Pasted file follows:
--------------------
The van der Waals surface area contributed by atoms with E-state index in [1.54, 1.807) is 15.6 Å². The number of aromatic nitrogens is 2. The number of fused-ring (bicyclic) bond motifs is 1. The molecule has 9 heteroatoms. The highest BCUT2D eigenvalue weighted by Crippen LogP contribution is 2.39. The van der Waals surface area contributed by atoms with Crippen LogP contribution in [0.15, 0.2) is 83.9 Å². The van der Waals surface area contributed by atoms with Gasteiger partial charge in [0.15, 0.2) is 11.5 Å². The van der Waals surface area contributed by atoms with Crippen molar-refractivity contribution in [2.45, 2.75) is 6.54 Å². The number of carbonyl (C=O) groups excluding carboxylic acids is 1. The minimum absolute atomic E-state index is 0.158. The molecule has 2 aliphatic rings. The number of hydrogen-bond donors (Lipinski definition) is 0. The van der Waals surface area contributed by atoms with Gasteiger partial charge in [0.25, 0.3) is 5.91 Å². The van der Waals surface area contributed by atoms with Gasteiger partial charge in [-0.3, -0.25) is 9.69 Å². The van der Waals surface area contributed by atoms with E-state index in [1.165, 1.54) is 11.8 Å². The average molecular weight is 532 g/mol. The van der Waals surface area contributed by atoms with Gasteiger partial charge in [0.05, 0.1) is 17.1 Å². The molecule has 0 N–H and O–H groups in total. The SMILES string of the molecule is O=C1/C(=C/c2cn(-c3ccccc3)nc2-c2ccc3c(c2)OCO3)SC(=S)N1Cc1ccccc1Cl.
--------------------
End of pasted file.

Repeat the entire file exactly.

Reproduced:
The van der Waals surface area contributed by atoms with E-state index in [1.54, 1.807) is 15.6 Å². The number of aromatic nitrogens is 2. The number of fused-ring (bicyclic) bond motifs is 1. The molecule has 9 heteroatoms. The highest BCUT2D eigenvalue weighted by Crippen LogP contribution is 2.39. The van der Waals surface area contributed by atoms with Crippen LogP contribution in [0.15, 0.2) is 83.9 Å². The van der Waals surface area contributed by atoms with Gasteiger partial charge in [0.15, 0.2) is 11.5 Å². The van der Waals surface area contributed by atoms with Crippen molar-refractivity contribution in [2.45, 2.75) is 6.54 Å². The number of carbonyl (C=O) groups excluding carboxylic acids is 1. The minimum absolute atomic E-state index is 0.158. The molecule has 2 aliphatic rings. The number of hydrogen-bond donors (Lipinski definition) is 0. The van der Waals surface area contributed by atoms with Gasteiger partial charge in [0.25, 0.3) is 5.91 Å². The van der Waals surface area contributed by atoms with Gasteiger partial charge in [-0.3, -0.25) is 9.69 Å². The van der Waals surface area contributed by atoms with E-state index in [1.165, 1.54) is 11.8 Å². The average molecular weight is 532 g/mol. The van der Waals surface area contributed by atoms with Gasteiger partial charge in [0.05, 0.1) is 17.1 Å². The molecule has 0 N–H and O–H groups in total. The SMILES string of the molecule is O=C1/C(=C/c2cn(-c3ccccc3)nc2-c2ccc3c(c2)OCO3)SC(=S)N1Cc1ccccc1Cl.